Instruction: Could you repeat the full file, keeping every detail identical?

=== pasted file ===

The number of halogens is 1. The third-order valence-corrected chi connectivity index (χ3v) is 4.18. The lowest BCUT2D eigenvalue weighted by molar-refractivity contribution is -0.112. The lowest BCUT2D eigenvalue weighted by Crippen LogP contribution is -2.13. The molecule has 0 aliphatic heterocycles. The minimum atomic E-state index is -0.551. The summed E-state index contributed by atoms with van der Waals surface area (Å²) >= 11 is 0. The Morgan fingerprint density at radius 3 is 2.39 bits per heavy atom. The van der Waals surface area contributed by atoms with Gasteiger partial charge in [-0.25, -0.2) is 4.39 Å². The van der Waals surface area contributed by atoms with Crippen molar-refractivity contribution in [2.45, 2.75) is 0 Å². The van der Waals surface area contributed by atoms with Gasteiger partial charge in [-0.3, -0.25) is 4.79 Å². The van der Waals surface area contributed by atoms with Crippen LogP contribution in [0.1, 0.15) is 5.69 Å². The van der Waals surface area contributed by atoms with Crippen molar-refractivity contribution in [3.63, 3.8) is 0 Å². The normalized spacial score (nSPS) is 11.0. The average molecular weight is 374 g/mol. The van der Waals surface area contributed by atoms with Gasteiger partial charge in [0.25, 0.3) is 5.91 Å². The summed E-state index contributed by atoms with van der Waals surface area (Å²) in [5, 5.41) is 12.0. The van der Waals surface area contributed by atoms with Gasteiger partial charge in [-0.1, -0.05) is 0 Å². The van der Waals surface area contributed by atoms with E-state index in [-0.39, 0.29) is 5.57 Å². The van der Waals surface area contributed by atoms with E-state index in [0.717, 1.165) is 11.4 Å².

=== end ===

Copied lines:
The number of halogens is 1. The third-order valence-corrected chi connectivity index (χ3v) is 4.18. The lowest BCUT2D eigenvalue weighted by molar-refractivity contribution is -0.112. The lowest BCUT2D eigenvalue weighted by Crippen LogP contribution is -2.13. The molecule has 0 aliphatic heterocycles. The minimum atomic E-state index is -0.551. The summed E-state index contributed by atoms with van der Waals surface area (Å²) >= 11 is 0. The Morgan fingerprint density at radius 3 is 2.39 bits per heavy atom. The van der Waals surface area contributed by atoms with Gasteiger partial charge in [-0.25, -0.2) is 4.39 Å². The van der Waals surface area contributed by atoms with Crippen molar-refractivity contribution in [2.45, 2.75) is 0 Å². The van der Waals surface area contributed by atoms with Gasteiger partial charge in [-0.3, -0.25) is 4.79 Å². The van der Waals surface area contributed by atoms with Crippen LogP contribution in [0.1, 0.15) is 5.69 Å². The van der Waals surface area contributed by atoms with Crippen molar-refractivity contribution in [3.63, 3.8) is 0 Å². The normalized spacial score (nSPS) is 11.0. The average molecular weight is 374 g/mol. The van der Waals surface area contributed by atoms with Gasteiger partial charge in [0.25, 0.3) is 5.91 Å². The summed E-state index contributed by atoms with van der Waals surface area (Å²) in [5, 5.41) is 12.0. The van der Waals surface area contributed by atoms with Gasteiger partial charge in [-0.1, -0.05) is 0 Å². The van der Waals surface area contributed by atoms with E-state index in [-0.39, 0.29) is 5.57 Å². The van der Waals surface area contributed by atoms with E-state index in [0.717, 1.165) is 11.4 Å².